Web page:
Amongst all British meteorologists who worked in India, the name of Sir Gilbert Thomas Walker ranks high by any standard.

Born on 14 June 1868, Gilbert Walker grew to be a brilliant mathematics scholar at Cambridge, a Senior Wrangler in 1889, and a Fellow of Trinity College in 1891. Walker worked in many fields, including the path of projectiles and boomerangs, but his main interest was in electromagnetism and one of his papers in this subject got him the coveted Adams Prize in 1899.

Walker, however, got chosen by the Government of India to serve as the third Director General of the India Meteorological Department and he assumed charge of this position on 1 January 1904. Soon thereafter he was elected a Fellow of the Royal Society and received the Sc. D. degree from Cambridge University. Walker had the longest tenure of 20 years as the Director General of IMD. In 1918, Walker was elected as President of the Asiatic Society of Bengal and President of the Indian Science Congress. Walker had also been a member of the Board of Governors of the Indian Institute of Science, Bangalore.

In 1911, Walker had been appointed Companion of the Order of the Star of India (CSI) and he was knighted in 1924, the year of his retirement. Sir Gilbert, on return to England, worked as Professor of Meteorology at the Imperial College of Science and Technology, London. Here, he continued his research on varied subjects like convection in unstable fluids, formation of clouds, and flight of birds. He was the President of the Royal Meteorological Society in 1926-27. Sir Gilbert died at the age of 90, on 4 November 1958.

Gilbert Walker, the mathematician-turned-meteorologist, lived decades ahead of his times. The phenomenon which we now abbreviate as ENSO (El Nino Southern Oscillation) and monitor with the help of satellites, was in fact discovered by Walker along with the North Atlantic Oscillation at a time when there were no satellites. Again in an era in which the telegraph was the fastest means of acquiring weather data, Walker could establish the fact that the Indian monsoon was not an isolated system but had strong tele-connections with the global climate. In an age in which there were no computational aids whatever, Walker was able to apply statistical techniques to the foreshadowing of Indian monsoon rainfall using antecedent parameters measured in different parts of the world. Eighty years after Walker left, his statistical approach continues to be used in India for long range forecasting of the Indian southwest monsoon rainfall, the difference being mainly in the choice of parameters.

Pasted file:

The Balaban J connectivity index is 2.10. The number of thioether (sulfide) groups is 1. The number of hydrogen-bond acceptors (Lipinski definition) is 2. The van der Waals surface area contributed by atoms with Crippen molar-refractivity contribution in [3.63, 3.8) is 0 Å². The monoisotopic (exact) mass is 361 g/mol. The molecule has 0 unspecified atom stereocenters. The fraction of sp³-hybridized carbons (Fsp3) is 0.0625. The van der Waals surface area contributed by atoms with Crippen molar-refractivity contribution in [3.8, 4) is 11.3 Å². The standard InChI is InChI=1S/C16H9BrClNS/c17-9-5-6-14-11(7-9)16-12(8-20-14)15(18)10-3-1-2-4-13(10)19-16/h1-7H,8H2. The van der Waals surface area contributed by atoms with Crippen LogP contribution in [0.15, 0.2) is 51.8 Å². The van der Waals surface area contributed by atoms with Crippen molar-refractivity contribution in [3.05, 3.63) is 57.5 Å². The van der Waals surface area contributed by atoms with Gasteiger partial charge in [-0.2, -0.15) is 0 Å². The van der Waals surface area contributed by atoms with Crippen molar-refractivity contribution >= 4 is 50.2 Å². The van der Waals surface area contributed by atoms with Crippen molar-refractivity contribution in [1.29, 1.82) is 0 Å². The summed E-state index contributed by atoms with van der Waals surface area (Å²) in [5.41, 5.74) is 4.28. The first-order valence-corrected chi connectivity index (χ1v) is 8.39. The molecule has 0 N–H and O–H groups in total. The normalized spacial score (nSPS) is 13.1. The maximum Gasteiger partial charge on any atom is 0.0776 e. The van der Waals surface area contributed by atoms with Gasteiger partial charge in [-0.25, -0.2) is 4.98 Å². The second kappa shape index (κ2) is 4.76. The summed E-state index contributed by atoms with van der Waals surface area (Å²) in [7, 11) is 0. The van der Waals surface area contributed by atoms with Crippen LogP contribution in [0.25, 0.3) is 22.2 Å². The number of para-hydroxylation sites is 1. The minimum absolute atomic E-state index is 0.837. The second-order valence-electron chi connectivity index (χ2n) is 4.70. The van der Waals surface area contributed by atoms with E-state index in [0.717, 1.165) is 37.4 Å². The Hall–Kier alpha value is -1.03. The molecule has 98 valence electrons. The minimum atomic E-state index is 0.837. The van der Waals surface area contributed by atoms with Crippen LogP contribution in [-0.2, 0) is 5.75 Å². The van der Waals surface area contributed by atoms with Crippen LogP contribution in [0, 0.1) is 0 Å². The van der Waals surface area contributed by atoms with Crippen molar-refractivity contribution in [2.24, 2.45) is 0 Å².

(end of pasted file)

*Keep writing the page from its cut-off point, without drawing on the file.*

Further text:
Walker’s memory has been perpetuated by the global meteorological community by naming the east-west circulation over the eastern Pacific Ocean as the Walker Circulation. In 2006, the University of Reading established a research institute dedicated to the memory of Sir Gilbert Walker, and named it as the Walker Institute for Climate System Research. Those interested in knowing more about the Walker Institute may please visit its web site at www.walker-institute.ac.uk.

A collection of Gilbert Walker’s research papers on the Indian monsoon rainfall and its global linkages has been previously published by the Indian Meteorological Society, New Delhi. One of these classical memoirs has been made available online by the Royal Meteorological Society at http://www.rmets.org/publication/classics/cp2.php. Some of his other papers on world weather co-authored by Bliss are available online at http://www.rmets.org/publication/classics/walkerbliss.php.

A brief pen portrait of Gilbert Walker was published in the Royal Meteorological Society’s monthly magazine, Weather, Vol. 52, 1997. This can be seen on the internet at http://www.rmets.org/pdf/walkergt.pdf and his complete biography can be read at www.walker-institute.ac.uk/media/GILBERT_WALKER.pdf.

(This post has been written by me on the basis of published and unpublished material and information available on the internet. It could be in need of some corrections. – R. R. Kelkar)

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